Still, Don was not wrong about Pat’s wish to be heroic. In his writing, the Pat characters—the protagonists—are always valiant. Gloriously so. They encounter threat, meanness, injustice, misery, and they metaphorically leap tall buildings and throw their bodies on nuclear warheads, and in the end, the world is saved and they stand triumphant—especially in the imagination of the reader. It is precisely that quality that has endeared him to millions, especially those who subconsciously wish to be rescued from some dastardly wrongdoing in the dysfunctional world of their existence.
Pat, the hero, is near-operatic in each of his novels, but for me, his best writing was in his essays and especially in his letters of anger and protest against such issues as censorship and inept education. In those explosions of righteousness, the language is riveting because he was far more effective at the short, intense expression than in his long passages of singing description, as good as they were.
Then, too, much of his presence was beyond language; it was in the mere force of his name: Pat Conroy. His name peppers the front and back of book jackets of countless writers, writers who took nourishment from his cheerleading endorsements, who memorized his words and slyly dropped them into their conversation. They were his congregants. His name was their blessing, their heroic rescue from doubt, their wished-for passage into literary acceptance. In book festival crowds, they thrashed around him like smiling piranha.
On the day of his funeral, at St. Peter’s Catholic Church in Beaufort, South Carolina, I heard people calling him a complex man.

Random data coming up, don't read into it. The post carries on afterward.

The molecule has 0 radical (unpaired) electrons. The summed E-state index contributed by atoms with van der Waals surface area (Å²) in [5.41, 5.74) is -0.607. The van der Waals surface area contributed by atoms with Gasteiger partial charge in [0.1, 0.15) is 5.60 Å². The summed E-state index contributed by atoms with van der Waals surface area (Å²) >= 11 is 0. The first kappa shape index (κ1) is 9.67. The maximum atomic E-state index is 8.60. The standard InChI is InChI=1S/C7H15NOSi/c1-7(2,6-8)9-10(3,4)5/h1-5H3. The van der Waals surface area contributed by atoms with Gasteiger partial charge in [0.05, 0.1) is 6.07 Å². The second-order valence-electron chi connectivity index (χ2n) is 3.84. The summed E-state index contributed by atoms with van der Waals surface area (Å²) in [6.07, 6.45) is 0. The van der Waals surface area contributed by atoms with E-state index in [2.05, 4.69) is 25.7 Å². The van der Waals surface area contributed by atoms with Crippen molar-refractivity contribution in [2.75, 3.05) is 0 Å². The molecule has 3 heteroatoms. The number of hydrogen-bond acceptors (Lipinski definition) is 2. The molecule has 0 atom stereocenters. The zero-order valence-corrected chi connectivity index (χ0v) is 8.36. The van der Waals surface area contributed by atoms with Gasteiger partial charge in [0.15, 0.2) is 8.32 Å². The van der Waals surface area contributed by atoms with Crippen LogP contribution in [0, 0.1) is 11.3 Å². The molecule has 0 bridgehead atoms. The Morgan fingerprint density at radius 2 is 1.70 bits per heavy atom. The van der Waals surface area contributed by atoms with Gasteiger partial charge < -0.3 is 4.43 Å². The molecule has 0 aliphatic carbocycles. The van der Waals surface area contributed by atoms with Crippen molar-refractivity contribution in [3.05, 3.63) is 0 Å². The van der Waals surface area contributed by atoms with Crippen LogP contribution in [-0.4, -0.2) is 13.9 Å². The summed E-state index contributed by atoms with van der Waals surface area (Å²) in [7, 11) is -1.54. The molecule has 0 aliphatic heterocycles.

Unquestionably, he was that. It was part of his ascension to fame.
In the praise heaped upon his memory by mourners who gathered to celebrate his life, he was described as kind and giving and caring. And, yes, that was true. I am a beneficiary of that generosity. Countless others gratefully make the same claim.
Yet there are those who will tell you he could be a bully, a stubborn man with an addiction to being right, a man beset with demons, and a man who could find curious pleasure in unleashing his devastating wit against people who cherished him. I knew that side of him, also. There were a few times when the sting of his surprising, unexpected swipe left scars. He was a master at it, for he leveled it in the disguise of charm and you did not know whether to fight him or to laugh with him. There was no blood, yet you knew you had been wounded. To say he harbored a warped sense of humor is understatement.
“Just Pat,” people would say. “Just Pat.”
Over time, in his odyssey to find a place of adventure—Rome (Italy), Fripp Island, San Francisco—he eased away from early-on friends in Atlanta, though apparently he had been making an effort to reconnect with many of them. There was talk of it in the milling crowd attending his funeral. The mending was a good thing, those reconnected early-on friends admitted, a little like old times.
In fairness, time had a lot to do with the fading of his Atlanta influence, and it wasn’t just Pat’s doing. It was all of us. Anne Rivers Siddons moved to Charleston. I found my way to Athens. Rosemary Daniell relocated to Savannah. Cliff Graubart’s book parties at the Old New York Book Shop—the parties that gave emerging writers an identity—ended. The Boys drifted apart. Frank Smith moved to Maine. Bernie Schein went home to Beaufort. Dan Sklar went north to New York. Others died—Paul Darcy Boles, Paul Hemphill, Bill Diehl, Marshall Frady.
It is the way of life. Change. Slow and swift. People go from improvised dinners of watery oyster stew in chipped coffee cups (as Pat once served) to Champagne in Waterford crystal (as he surely enjoyed). Friends and acquaintances are lost along the way, new friends and acquaintances take their place. Novels are written of such storylines.